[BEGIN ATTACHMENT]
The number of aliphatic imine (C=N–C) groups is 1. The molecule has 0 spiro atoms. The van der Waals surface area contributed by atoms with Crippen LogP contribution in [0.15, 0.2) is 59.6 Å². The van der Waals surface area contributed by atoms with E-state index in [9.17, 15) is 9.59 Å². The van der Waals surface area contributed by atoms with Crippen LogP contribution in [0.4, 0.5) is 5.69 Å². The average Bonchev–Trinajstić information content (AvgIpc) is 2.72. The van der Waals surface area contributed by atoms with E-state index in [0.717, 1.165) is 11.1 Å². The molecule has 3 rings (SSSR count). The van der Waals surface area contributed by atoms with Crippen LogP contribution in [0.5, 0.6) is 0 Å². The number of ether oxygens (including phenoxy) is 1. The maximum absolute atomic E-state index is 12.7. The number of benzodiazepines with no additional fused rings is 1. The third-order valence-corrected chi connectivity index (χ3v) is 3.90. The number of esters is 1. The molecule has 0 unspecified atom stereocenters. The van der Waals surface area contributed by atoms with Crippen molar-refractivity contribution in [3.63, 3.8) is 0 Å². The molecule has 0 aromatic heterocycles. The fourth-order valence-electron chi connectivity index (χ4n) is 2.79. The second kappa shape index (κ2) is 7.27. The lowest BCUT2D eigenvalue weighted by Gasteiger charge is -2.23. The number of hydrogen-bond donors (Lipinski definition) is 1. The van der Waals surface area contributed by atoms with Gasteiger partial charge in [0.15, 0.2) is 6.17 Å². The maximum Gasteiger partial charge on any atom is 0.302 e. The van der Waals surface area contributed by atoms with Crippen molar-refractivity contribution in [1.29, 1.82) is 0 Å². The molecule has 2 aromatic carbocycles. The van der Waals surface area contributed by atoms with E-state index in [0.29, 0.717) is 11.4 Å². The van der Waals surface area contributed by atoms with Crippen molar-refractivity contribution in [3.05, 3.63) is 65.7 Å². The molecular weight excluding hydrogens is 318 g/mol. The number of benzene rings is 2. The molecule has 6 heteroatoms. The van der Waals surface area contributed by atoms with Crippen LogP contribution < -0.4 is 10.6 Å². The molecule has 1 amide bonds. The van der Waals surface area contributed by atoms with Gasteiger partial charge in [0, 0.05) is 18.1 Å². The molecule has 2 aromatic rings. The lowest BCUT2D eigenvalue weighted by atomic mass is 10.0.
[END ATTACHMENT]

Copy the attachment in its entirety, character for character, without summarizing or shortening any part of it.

The number of aliphatic imine (C=N–C) groups is 1. The molecule has 0 spiro atoms. The van der Waals surface area contributed by atoms with Crippen LogP contribution in [0.15, 0.2) is 59.6 Å². The van der Waals surface area contributed by atoms with E-state index in [9.17, 15) is 9.59 Å². The van der Waals surface area contributed by atoms with Crippen LogP contribution in [0.4, 0.5) is 5.69 Å². The average Bonchev–Trinajstić information content (AvgIpc) is 2.72. The van der Waals surface area contributed by atoms with E-state index in [0.717, 1.165) is 11.1 Å². The molecule has 3 rings (SSSR count). The van der Waals surface area contributed by atoms with Crippen LogP contribution in [0.5, 0.6) is 0 Å². The number of ether oxygens (including phenoxy) is 1. The maximum absolute atomic E-state index is 12.7. The number of benzodiazepines with no additional fused rings is 1. The third-order valence-corrected chi connectivity index (χ3v) is 3.90. The number of esters is 1. The molecule has 0 unspecified atom stereocenters. The van der Waals surface area contributed by atoms with Crippen molar-refractivity contribution in [3.63, 3.8) is 0 Å². The molecule has 0 aromatic heterocycles. The fourth-order valence-electron chi connectivity index (χ4n) is 2.79. The second kappa shape index (κ2) is 7.27. The lowest BCUT2D eigenvalue weighted by Gasteiger charge is -2.23. The number of hydrogen-bond donors (Lipinski definition) is 1. The van der Waals surface area contributed by atoms with Gasteiger partial charge in [0.15, 0.2) is 6.17 Å². The maximum Gasteiger partial charge on any atom is 0.302 e. The van der Waals surface area contributed by atoms with Crippen molar-refractivity contribution in [1.29, 1.82) is 0 Å². The molecule has 2 aromatic carbocycles. The van der Waals surface area contributed by atoms with E-state index in [0.29, 0.717) is 11.4 Å². The van der Waals surface area contributed by atoms with Crippen molar-refractivity contribution in [3.05, 3.63) is 65.7 Å². The molecular weight excluding hydrogens is 318 g/mol. The number of benzene rings is 2. The molecule has 6 heteroatoms. The van der Waals surface area contributed by atoms with Crippen LogP contribution < -0.4 is 10.6 Å². The molecule has 1 amide bonds. The van der Waals surface area contributed by atoms with Gasteiger partial charge in [0, 0.05) is 18.1 Å². The molecule has 2 aromatic rings. The lowest BCUT2D eigenvalue weighted by atomic mass is 10.0.